Storage trailers are in a different class. Like the name implies, they're made for lugging stuff rather than living in. Aside from these, there are lightweight trailers (often by virtue of their aluminum frames), telescoping trailers with hard sides that expand and toy haulers which are part storage, part living quarters.

Once you've settled on the travel trailer that fits your needs and budget, you'll need to know the basics of travel trailer towing. Next we'll take a look at some special towing tips.

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Travel Trailer Towing Tips

If you don't distribute the weight evenly in your trailer, you may end up with too much weight bearing down on the hitch.
If you don't distribute the weight evenly in your trailer, you may end up with too much weight bearing down on the hitch.
Blaine Franger/UpperCut Images/Getty Images

Travel trailer towing isn't as easy as you may think. Learning how to tow can be as nerve-wracking as learning how to drive -- all over again. You may want to find an empty parking lot to practice driving maneuvers before you head out on the highway. Until you get comfortable with towing, a simple maneuver like parking can become exponentially more difficult. Here are some tips for travel trailer towing to get you revved up.

Getting hitched: First things first -- let's go over the basic process of hitching a trailer to your vehicle for non-5ers. Check the label on the hitch to make sure it can handle the weight of the trailer. If not, you will need a higher class of hitch. With the trailer raised on a jack, drive your towing vehicle in reverse so that the hitch ball is centered to receive the trailer coupler. Once you've got things lined up, put your truck in park and put the parking brake on. Lower the trailer onto the hitch ball until it's completely seated. Then engage the locking mechanism [source: Hedgepath]. After this, you can plug the trailer's wires into the towing vehicle's electrical outlet. Finally, attach the safety chains in a crisscross pattern, allowing enough slack for turns, but short enough to not drag.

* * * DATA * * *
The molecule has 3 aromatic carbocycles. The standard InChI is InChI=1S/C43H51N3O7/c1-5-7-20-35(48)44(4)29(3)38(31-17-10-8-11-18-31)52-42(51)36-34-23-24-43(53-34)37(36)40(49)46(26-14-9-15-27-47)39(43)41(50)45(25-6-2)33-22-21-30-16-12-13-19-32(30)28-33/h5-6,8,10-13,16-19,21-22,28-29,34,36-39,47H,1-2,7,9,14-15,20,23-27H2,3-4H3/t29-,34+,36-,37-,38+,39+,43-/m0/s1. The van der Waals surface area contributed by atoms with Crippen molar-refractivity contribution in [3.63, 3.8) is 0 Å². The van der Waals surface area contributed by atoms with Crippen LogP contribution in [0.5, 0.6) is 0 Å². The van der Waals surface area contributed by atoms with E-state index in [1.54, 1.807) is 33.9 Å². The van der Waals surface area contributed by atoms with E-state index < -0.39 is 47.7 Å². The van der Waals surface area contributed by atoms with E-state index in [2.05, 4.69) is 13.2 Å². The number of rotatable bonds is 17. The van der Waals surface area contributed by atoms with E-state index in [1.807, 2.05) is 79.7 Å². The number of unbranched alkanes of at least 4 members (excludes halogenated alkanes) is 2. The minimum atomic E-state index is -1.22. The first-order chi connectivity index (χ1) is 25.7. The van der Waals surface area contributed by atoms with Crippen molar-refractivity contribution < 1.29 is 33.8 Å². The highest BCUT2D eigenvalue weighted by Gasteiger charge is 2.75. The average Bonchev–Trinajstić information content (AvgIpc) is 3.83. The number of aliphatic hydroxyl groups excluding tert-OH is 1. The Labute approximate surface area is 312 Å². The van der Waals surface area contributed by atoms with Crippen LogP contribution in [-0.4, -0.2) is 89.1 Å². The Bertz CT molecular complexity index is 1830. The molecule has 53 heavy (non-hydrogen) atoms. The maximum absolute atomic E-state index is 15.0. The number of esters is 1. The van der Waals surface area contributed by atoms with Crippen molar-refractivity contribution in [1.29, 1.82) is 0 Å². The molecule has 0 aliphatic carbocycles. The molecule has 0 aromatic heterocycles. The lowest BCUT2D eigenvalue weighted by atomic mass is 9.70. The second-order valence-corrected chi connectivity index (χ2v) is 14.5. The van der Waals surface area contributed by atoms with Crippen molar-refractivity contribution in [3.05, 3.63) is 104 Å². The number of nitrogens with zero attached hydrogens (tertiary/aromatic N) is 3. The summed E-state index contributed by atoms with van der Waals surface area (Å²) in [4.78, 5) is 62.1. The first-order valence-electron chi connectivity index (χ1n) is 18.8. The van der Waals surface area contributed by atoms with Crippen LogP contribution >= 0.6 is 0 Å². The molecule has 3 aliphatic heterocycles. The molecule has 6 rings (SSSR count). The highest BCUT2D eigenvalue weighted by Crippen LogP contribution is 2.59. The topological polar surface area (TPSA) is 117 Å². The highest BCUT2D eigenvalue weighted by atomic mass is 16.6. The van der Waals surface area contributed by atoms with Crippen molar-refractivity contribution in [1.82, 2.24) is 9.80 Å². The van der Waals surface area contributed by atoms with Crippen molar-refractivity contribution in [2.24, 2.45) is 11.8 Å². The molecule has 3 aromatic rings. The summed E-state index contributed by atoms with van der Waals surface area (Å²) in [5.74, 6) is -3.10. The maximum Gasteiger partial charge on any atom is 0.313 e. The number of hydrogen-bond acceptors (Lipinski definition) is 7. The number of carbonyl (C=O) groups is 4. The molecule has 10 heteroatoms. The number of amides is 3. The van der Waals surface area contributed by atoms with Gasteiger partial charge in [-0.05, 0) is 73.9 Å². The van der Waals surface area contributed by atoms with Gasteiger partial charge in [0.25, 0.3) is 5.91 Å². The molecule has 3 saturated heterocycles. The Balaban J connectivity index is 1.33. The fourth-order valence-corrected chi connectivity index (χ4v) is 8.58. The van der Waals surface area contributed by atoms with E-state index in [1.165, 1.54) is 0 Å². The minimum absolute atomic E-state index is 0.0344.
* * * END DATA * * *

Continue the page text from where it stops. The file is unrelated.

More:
Braking: Towing a travel trailer inevitably means lugging around a lot more weight. The heavier your rig, the more momentum you'll have, meaning slowing down gets more dangerous. On the road, make sure you always give yourself plenty of space for braking. The faster you're going, the more space you should allow between yourself and the vehicle in front of you.

Weight distribution: To avoid trailer sway and generally maintain more control over your trailer, make sure to load it properly. This entails spreading the weight around from side to side and from front to back.

Backing up: This is always frustrating for the first-time tower, but easy once you know this trick: Place your hand at the bottom of the steering wheel and move your hand in the direction you want the trailer to go. Turning the wheel clockwise will turn the trailer left, and counter-clockwise will turn it right.

Turning: Keep in mind that you are carrying a long rig. The wheels of your trailer will always make a much sharper turn than the wheels of your towing vehicle. So give yourself plenty of slack by making a wide turn. To learn more about this, take a look at "How to Turn While Towing."

Parking: It's always smart to have someone stand outside and guide you while you park, especially if you're unsure of the dimensions of your rig. Once you're in the right place, shift into park, apply the parking brake and let go of the brake pedal. Then have someone stick blocks behind the tires to prevent them from rolling [source: RV Basics].

If you follow these tips, you'll have a smoother and more enjoyable trip. To learn more about the maneuvers discussed above and other towing information, take a look at the links on the next page.

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More Great Links

Sources

  • Bayliner. "Tow Guide." Bayliner, 2006. [Oct. 15, 2008] http://www.bayliner.com/towing_guide.asp
  • Brown, Jerry. "Tow-able Choices: Travel Trailer vs Fifth Wheel." NewRVer.com[Oct. 18, 2008] http://www.newrver.com/TTvs5er.shtml
  • Camping Earth. "Popup Campers." Camping Earth. [Oct. 18, 2008] http://www.campingearth.com/popups/
  • Camping Earth. "The Definitive Guide to Travel Trailers." Camping Earth. [Oct. 18, 2008] http://www.campingearth.com/travel/
  • Camping Earth. "The World of Teardrop Campers." Camping Earth. [Oct. 18, 2008] http://www.campingearth.com/teardrop/
  • Hedgepath, Albert. "How to Hook Up a Trailer to a Vehicle." Expert Village. [Oct. 18, 2008] http://www.expertvillage.com/video/79046_hook-up-trailer-securing.htm
  • RV Basics. "RV Fifth Wheel and Travel Trailer Towing Safety Tips." RV Basics. [Oct. 18, 2008] http://rvbasics.com/techtips/travel-trailer-towing-safety-tips.html